While the driving range is not going to help you in terms of learning distances, it should still be used as a place where you can sharpen your technique. Practice hitting low wedge shots with a controlled swing over and over again on the range. Always pick a target for these kinds of shots, and pay attention to all the small details in the swing just as you would on the course. The driving range should be about more than just launching drivers into the distance, which seems to be the only thing most players want to do when at the range. Include time for refining your wedge swing and it will be a bit easier to repeat your distances over and over again on the course.

Reading the Bounce

Reading the Bounce



One of the biggest skills you need to develop with regard to wedge play is learning how to read the bounce of the ball. You need to be able to predict how the ball is going to bounce before it has even hit the ground – which can be a challenge, to say the least. Fortunately, this is a task which is going to get easier with experience. Once you get comfortable with the typical trajectory of your iron shots, and the course conditions in your area, you should be able to reliably guess at how far the ball is going to bounce after it lands on the green.

To give you a boost in this area, we have provided a few quick tips below.

  • Pay attention before the round. Prior to walking to the first tee, pay attention to how the ground feels below your feet during warmups. Does the ground feel hard and dry, or is there some give in the turf? Most likely, the turf conditions around the practice area are going to closely match the conditions out on the course itself. Soft conditions are obviously going to lead to shorter bounces than firm conditions, so make note of what you find and keep that information in the back of your mind as you play.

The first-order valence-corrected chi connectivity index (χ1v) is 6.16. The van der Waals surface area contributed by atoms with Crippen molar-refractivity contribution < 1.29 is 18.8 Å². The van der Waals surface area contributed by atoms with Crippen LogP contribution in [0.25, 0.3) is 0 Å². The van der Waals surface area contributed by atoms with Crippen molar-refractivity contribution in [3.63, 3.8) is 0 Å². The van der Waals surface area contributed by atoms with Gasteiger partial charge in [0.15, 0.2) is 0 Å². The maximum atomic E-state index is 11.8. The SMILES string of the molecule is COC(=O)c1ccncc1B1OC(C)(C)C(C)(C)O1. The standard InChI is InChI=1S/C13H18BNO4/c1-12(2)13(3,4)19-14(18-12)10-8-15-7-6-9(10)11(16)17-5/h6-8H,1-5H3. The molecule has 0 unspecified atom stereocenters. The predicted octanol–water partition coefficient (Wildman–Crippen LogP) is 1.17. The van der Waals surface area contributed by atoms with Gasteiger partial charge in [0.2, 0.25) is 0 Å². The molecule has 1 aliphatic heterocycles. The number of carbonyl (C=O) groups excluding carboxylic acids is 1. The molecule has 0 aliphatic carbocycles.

• Trajectory is important. A wedge shot which comes in on a low trajectory is going to take a long, flat bounce, while a higher wedge shot will bounce back up higher into the air. Think about the trajectory you plan on using for the wedge shot in front of you, and take that into consideration while trying to predict the bounce. Remember, the lie of the ball is going to influence trajectory greatly, so plan on a higher shot when you play from an upslope (and a lower shot when playing from a downslope).
  • Be quick to adjust. If you guess wrong about the bounce of the ball on the first couple holes, don't be too stubborn to adjust your way of thinking. Use the information you have picked up from those early holes to make better decisions as the round goes on. If the ball is bouncing farther than you expected, adjust your distances accordingly and hit the ball shorter in the air. The golfer who comes out on top at the end of the day is often the one who is willing and able to adjust on the fly. Learn from early mistakes and make yourself better as the round progresses.

The ability to dial up accurate wedge distances is rare among the amateur golfing crowd. If you can teach yourself to excel in this area, you will certainly have a leg up on your competition at the local club. Take the advice we have provided above and get to work on this important skill. With your wedges now flying a predictable distance, you will be a big step closer to playing the best golf of your life – and you should have more fun on the course in the process. Good luck!